Wednesday, February 09, 2005

Book Number 7

ragged

The Ragged Edge (1966) - John Christopher

[originally published in the UK as A Wrinkle In The Skin(1965)]








This is the second John Christopher book that I've read. The first was titled No Blade of Grass and it took the premise of a worldwide environmental disaster (grass disease) and showed the breakdown of (British) society.

The Ragged Edge again hangs its story on environmental apocalypse but this time it is global tectonic activity that kills most everyone in their collapsed houses. The protagonist survives the quake on the Channel Islands off the southern coast of the UK. Then he basically joins up with other survivors and ultimately leaves the islands in search of family. The writing is quite clipped and the story is paced well. There are some extremely vividly imagined scenes.

This novel falls into the sub-genre of what I would call early-'60s UK disaster fiction which, though it may seem strange, was a fairly strong movement. Some have termed this the "cosy catastrophe" movement and was likely started by John Wyndham's The Day of the Triffids in 1951. Some other UK writers in this group include:

John Wyndham
- Re-Birth [The Chrysalids] (1955) -- After nuclear war, mutants are rooted out. But some mutants have telepathic powers and represent real hope for future

JG Ballard
- The Wind from Nowhere (1962)
- The Drowned World (1962)
- The Crystal World (1966)
- The Burning World (1964)

John Christopher
- The Ragged Edge (1965)
- The Long Winter [The World in Winter] (1962)
- No Blade of Grass (v.t. The Death of Grass) (1956)
- The Year of the Comet (1955)

Christopher Priest
- Fugue for a Darkening Planet (1972) - Recently reviewed by Olman

D.G. Compton
- The Silent Multitude. (1966) -- Spores from outer space eat concrete, so civilization literally crumbles.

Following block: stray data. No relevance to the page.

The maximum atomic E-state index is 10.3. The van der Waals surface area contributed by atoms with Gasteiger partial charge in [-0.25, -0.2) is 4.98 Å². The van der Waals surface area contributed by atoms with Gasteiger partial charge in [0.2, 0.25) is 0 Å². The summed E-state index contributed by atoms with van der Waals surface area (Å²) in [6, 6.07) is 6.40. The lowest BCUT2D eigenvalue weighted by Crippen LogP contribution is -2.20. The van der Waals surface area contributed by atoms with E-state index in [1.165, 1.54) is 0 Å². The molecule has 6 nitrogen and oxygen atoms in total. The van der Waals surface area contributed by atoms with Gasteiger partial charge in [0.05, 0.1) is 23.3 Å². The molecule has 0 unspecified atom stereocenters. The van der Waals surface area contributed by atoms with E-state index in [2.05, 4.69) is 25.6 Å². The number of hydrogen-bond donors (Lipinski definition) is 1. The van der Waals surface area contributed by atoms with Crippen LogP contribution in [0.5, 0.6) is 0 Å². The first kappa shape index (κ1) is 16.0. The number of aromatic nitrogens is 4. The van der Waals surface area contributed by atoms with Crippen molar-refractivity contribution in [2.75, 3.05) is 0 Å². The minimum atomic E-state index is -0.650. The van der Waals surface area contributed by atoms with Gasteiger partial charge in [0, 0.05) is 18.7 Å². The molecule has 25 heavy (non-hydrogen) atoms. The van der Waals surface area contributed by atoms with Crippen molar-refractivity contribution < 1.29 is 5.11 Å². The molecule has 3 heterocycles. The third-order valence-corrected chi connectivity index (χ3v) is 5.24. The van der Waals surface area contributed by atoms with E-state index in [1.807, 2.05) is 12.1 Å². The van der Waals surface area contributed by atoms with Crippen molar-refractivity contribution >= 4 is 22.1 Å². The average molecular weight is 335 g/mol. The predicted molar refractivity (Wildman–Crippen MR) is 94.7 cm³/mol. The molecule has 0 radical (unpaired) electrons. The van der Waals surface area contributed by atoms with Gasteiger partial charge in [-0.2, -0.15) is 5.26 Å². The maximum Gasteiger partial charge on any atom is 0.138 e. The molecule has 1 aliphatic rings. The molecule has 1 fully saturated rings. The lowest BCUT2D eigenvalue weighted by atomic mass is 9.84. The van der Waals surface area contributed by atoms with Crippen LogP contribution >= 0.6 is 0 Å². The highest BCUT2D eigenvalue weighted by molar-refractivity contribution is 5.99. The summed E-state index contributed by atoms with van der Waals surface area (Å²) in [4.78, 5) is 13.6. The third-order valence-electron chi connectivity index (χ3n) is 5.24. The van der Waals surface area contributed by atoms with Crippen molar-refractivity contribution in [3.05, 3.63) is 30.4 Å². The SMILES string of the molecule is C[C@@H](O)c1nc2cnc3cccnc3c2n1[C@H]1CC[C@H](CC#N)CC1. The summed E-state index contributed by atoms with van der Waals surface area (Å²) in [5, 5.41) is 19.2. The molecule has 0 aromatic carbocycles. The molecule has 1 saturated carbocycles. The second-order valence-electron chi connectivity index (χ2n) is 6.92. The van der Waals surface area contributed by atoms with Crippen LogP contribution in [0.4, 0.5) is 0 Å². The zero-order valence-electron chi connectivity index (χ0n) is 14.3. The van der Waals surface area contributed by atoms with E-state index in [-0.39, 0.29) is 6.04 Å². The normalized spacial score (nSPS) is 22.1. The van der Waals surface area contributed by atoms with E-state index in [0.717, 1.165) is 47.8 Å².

Nevil Shute
- On The Beach (1957)

Charles Eric Maine
- The Tide Went Out. (1958) -- Nuclear tests cause oceans to drain away under earth's crust.

Michael Moorcock
- The Black Corridor. (1969) -- Astronaut saves a few people from nuclear war but suffers intense psychological horrors

Brian Aldiss
- Greybeard (1964) -- Nuclear tests in space doom us to sterility

In general, there often seems to be to be an upper middle class protagonist who is calm, rational and pretty astute at seeing the new relationships among men in the post-apocalyptic world. In The Ragged Edge, Matthew sees the easily the hierarchies among the men and "sluttish" women but when it comes to the women of his class, he is naive to the new realities of rapine.

In addition to the rationality, it is the hero who is the one that keeps some remains of the old order intact. He helps the wounded, gathers the group together, placates or kills the meglomaniac, etc. In short, takes care of shit.

By no means do all the above novels follow the pattern but most of them contain some element of it.It seems as the genre progressed through into the '60s, the final acts of these novels became more pessimistic perhaps reflecting a world view where the postwar realpolitik of nuclear cold war dominated that of the ethical British ideal.

I would definitely recommend this book as worth reading in the context of the genre but if one was just starting out in these sorts of books there are others I would suggest reading first.

4 comments:

Buzby said...

Nice review...so through. What others would you suggest first?

Lantzvillager said...

Thanks. Probably one of the Wyndham books and definitely a Ballard. The Wind Fron Nowhere is insane and cool. Also, the Nevil Shute is a true classic of the genre.

Olman Feelyus said...

Great overview and interesting start at a theory. I was going to ask the same question buzby did, about what order you think is best.

Your analysis made me think about why this subject was so interesting to the british at this time? Many of them were probably quite young during the blitz and I'm sure that really gave them a good sense of the kind of destruction that human tribes can bring to one another. But at the same time, London remained pretty socially controlled during WWII. There was none of the societal breakdown that happened in say Berlin or Japan after the war.

What was it about this period (the early 60's) that cause so much uncertainty towards the future in England? Was it there waning dominance in the face of North American power? The encroachment of modernity with the social liberties and immigration of the '60s? I think this would be interesting to explore in more depth.

Olman Feelyus said...

I just read this book (I'll post it soon). I really found it to be a tight and gripping narrative with a nice overall development of the main character. It didn't get as rough as it could have, but threatened. Man, the troubles!